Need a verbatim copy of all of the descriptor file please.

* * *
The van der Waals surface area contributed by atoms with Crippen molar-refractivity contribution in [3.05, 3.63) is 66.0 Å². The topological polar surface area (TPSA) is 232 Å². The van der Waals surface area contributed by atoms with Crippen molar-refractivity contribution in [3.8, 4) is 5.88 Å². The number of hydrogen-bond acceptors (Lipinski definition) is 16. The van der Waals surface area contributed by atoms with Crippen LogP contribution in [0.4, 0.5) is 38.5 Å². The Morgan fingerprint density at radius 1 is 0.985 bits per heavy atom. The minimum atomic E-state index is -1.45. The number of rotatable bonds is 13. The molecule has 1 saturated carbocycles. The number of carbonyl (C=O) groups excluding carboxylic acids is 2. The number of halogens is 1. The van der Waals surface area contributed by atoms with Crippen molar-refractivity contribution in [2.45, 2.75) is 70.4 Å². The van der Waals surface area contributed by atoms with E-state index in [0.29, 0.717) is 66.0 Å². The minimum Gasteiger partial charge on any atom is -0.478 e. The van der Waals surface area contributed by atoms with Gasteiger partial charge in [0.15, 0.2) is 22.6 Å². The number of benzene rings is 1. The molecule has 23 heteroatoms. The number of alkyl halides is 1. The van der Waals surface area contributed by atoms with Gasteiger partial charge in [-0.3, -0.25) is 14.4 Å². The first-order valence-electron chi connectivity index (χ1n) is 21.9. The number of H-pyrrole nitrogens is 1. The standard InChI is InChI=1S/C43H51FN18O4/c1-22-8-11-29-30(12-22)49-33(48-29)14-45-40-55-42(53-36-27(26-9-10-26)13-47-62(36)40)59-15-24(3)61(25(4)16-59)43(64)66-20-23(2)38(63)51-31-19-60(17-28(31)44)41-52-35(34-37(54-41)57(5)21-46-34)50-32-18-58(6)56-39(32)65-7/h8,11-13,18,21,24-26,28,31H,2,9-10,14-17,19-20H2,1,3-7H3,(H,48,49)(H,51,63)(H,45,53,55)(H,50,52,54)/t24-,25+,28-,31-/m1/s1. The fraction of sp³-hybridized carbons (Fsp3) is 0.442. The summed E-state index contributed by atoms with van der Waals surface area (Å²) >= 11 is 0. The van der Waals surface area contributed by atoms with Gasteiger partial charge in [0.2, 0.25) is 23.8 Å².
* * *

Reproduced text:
The van der Waals surface area contributed by atoms with Crippen molar-refractivity contribution in [3.05, 3.63) is 66.0 Å². The topological polar surface area (TPSA) is 232 Å². The van der Waals surface area contributed by atoms with Crippen molar-refractivity contribution in [3.8, 4) is 5.88 Å². The number of hydrogen-bond acceptors (Lipinski definition) is 16. The van der Waals surface area contributed by atoms with Crippen LogP contribution in [0.4, 0.5) is 38.5 Å². The Morgan fingerprint density at radius 1 is 0.985 bits per heavy atom. The minimum atomic E-state index is -1.45. The number of rotatable bonds is 13. The molecule has 1 saturated carbocycles. The number of carbonyl (C=O) groups excluding carboxylic acids is 2. The number of halogens is 1. The van der Waals surface area contributed by atoms with Crippen molar-refractivity contribution in [2.45, 2.75) is 70.4 Å². The van der Waals surface area contributed by atoms with E-state index in [0.29, 0.717) is 66.0 Å². The minimum Gasteiger partial charge on any atom is -0.478 e. The van der Waals surface area contributed by atoms with Gasteiger partial charge in [0.15, 0.2) is 22.6 Å². The number of benzene rings is 1. The molecule has 23 heteroatoms. The number of alkyl halides is 1. The van der Waals surface area contributed by atoms with Gasteiger partial charge in [-0.3, -0.25) is 14.4 Å². The first-order valence-electron chi connectivity index (χ1n) is 21.9. The number of H-pyrrole nitrogens is 1. The standard InChI is InChI=1S/C43H51FN18O4/c1-22-8-11-29-30(12-22)49-33(48-29)14-45-40-55-42(53-36-27(26-9-10-26)13-47-62(36)40)59-15-24(3)61(25(4)16-59)43(64)66-20-23(2)38(63)51-31-19-60(17-28(31)44)41-52-35(34-37(54-41)57(5)21-46-34)50-32-18-58(6)56-39(32)65-7/h8,11-13,18,21,24-26,28,31H,2,9-10,14-17,19-20H2,1,3-7H3,(H,48,49)(H,51,63)(H,45,53,55)(H,50,52,54)/t24-,25+,28-,31-/m1/s1. The fraction of sp³-hybridized carbons (Fsp3) is 0.442. The summed E-state index contributed by atoms with van der Waals surface area (Å²) >= 11 is 0. The van der Waals surface area contributed by atoms with Gasteiger partial charge in [0.2, 0.25) is 23.8 Å².